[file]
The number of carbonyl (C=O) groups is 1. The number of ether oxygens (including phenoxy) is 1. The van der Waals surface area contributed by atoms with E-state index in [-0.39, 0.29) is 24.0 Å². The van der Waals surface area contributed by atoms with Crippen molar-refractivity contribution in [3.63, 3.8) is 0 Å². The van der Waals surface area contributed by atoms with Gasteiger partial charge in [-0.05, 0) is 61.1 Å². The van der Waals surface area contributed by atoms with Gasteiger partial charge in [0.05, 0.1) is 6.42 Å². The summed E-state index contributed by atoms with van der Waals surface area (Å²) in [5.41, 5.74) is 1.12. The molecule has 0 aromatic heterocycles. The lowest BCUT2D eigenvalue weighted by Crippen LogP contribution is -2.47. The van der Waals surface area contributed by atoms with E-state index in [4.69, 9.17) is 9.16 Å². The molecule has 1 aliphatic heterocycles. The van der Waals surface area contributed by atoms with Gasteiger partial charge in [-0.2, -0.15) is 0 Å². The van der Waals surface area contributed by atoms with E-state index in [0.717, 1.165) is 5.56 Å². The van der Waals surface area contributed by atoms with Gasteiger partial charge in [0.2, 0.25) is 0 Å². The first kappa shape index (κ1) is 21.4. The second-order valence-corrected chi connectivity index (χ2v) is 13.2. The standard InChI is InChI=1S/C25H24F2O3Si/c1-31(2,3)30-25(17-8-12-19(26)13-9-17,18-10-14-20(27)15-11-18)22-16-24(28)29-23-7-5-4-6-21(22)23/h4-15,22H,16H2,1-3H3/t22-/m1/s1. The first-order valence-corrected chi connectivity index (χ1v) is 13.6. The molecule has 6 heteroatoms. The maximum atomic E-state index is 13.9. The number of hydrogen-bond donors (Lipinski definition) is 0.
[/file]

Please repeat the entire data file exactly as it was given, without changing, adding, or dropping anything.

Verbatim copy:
The number of carbonyl (C=O) groups is 1. The number of ether oxygens (including phenoxy) is 1. The van der Waals surface area contributed by atoms with E-state index in [-0.39, 0.29) is 24.0 Å². The van der Waals surface area contributed by atoms with Crippen molar-refractivity contribution in [3.63, 3.8) is 0 Å². The van der Waals surface area contributed by atoms with Gasteiger partial charge in [-0.05, 0) is 61.1 Å². The van der Waals surface area contributed by atoms with Gasteiger partial charge in [0.05, 0.1) is 6.42 Å². The summed E-state index contributed by atoms with van der Waals surface area (Å²) in [5.41, 5.74) is 1.12. The molecule has 0 aromatic heterocycles. The lowest BCUT2D eigenvalue weighted by Crippen LogP contribution is -2.47. The van der Waals surface area contributed by atoms with E-state index in [4.69, 9.17) is 9.16 Å². The molecule has 1 aliphatic heterocycles. The van der Waals surface area contributed by atoms with Gasteiger partial charge in [-0.2, -0.15) is 0 Å². The van der Waals surface area contributed by atoms with E-state index in [0.717, 1.165) is 5.56 Å². The van der Waals surface area contributed by atoms with Gasteiger partial charge in [0.2, 0.25) is 0 Å². The first kappa shape index (κ1) is 21.4. The second-order valence-corrected chi connectivity index (χ2v) is 13.2. The standard InChI is InChI=1S/C25H24F2O3Si/c1-31(2,3)30-25(17-8-12-19(26)13-9-17,18-10-14-20(27)15-11-18)22-16-24(28)29-23-7-5-4-6-21(22)23/h4-15,22H,16H2,1-3H3/t22-/m1/s1. The first-order valence-corrected chi connectivity index (χ1v) is 13.6. The molecule has 6 heteroatoms. The maximum atomic E-state index is 13.9. The number of hydrogen-bond donors (Lipinski definition) is 0.